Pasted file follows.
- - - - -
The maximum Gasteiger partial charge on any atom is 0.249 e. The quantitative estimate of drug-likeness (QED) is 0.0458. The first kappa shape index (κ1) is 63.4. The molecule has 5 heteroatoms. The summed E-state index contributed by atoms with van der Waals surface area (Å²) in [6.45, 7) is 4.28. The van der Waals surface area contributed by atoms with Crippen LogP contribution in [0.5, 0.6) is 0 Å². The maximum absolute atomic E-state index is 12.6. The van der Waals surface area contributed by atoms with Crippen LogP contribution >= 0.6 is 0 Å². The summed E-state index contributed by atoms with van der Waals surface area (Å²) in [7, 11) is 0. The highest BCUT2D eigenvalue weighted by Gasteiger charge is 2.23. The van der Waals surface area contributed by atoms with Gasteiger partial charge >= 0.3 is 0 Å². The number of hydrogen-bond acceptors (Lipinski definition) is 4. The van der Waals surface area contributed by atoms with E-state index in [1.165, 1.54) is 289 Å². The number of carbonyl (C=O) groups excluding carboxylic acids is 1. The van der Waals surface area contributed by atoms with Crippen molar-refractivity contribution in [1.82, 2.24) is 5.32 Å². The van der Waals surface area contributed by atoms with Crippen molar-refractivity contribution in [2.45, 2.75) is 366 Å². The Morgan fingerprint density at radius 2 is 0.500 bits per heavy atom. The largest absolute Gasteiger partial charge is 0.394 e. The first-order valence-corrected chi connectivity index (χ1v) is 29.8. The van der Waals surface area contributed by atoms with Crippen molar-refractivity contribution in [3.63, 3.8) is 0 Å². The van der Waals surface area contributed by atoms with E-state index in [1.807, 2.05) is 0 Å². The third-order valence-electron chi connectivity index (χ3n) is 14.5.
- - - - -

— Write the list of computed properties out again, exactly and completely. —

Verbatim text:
The maximum Gasteiger partial charge on any atom is 0.249 e. The quantitative estimate of drug-likeness (QED) is 0.0458. The first kappa shape index (κ1) is 63.4. The molecule has 5 heteroatoms. The summed E-state index contributed by atoms with van der Waals surface area (Å²) in [6.45, 7) is 4.28. The van der Waals surface area contributed by atoms with Crippen LogP contribution in [0.5, 0.6) is 0 Å². The maximum absolute atomic E-state index is 12.6. The van der Waals surface area contributed by atoms with Crippen LogP contribution >= 0.6 is 0 Å². The summed E-state index contributed by atoms with van der Waals surface area (Å²) in [7, 11) is 0. The highest BCUT2D eigenvalue weighted by Gasteiger charge is 2.23. The van der Waals surface area contributed by atoms with Gasteiger partial charge >= 0.3 is 0 Å². The number of hydrogen-bond acceptors (Lipinski definition) is 4. The van der Waals surface area contributed by atoms with E-state index in [1.165, 1.54) is 289 Å². The number of carbonyl (C=O) groups excluding carboxylic acids is 1. The van der Waals surface area contributed by atoms with Crippen molar-refractivity contribution in [1.82, 2.24) is 5.32 Å². The van der Waals surface area contributed by atoms with Crippen molar-refractivity contribution in [2.45, 2.75) is 366 Å². The Morgan fingerprint density at radius 2 is 0.500 bits per heavy atom. The largest absolute Gasteiger partial charge is 0.394 e. The first-order valence-corrected chi connectivity index (χ1v) is 29.8. The van der Waals surface area contributed by atoms with Crippen molar-refractivity contribution in [3.63, 3.8) is 0 Å². The van der Waals surface area contributed by atoms with E-state index in [1.807, 2.05) is 0 Å². The third-order valence-electron chi connectivity index (χ3n) is 14.5.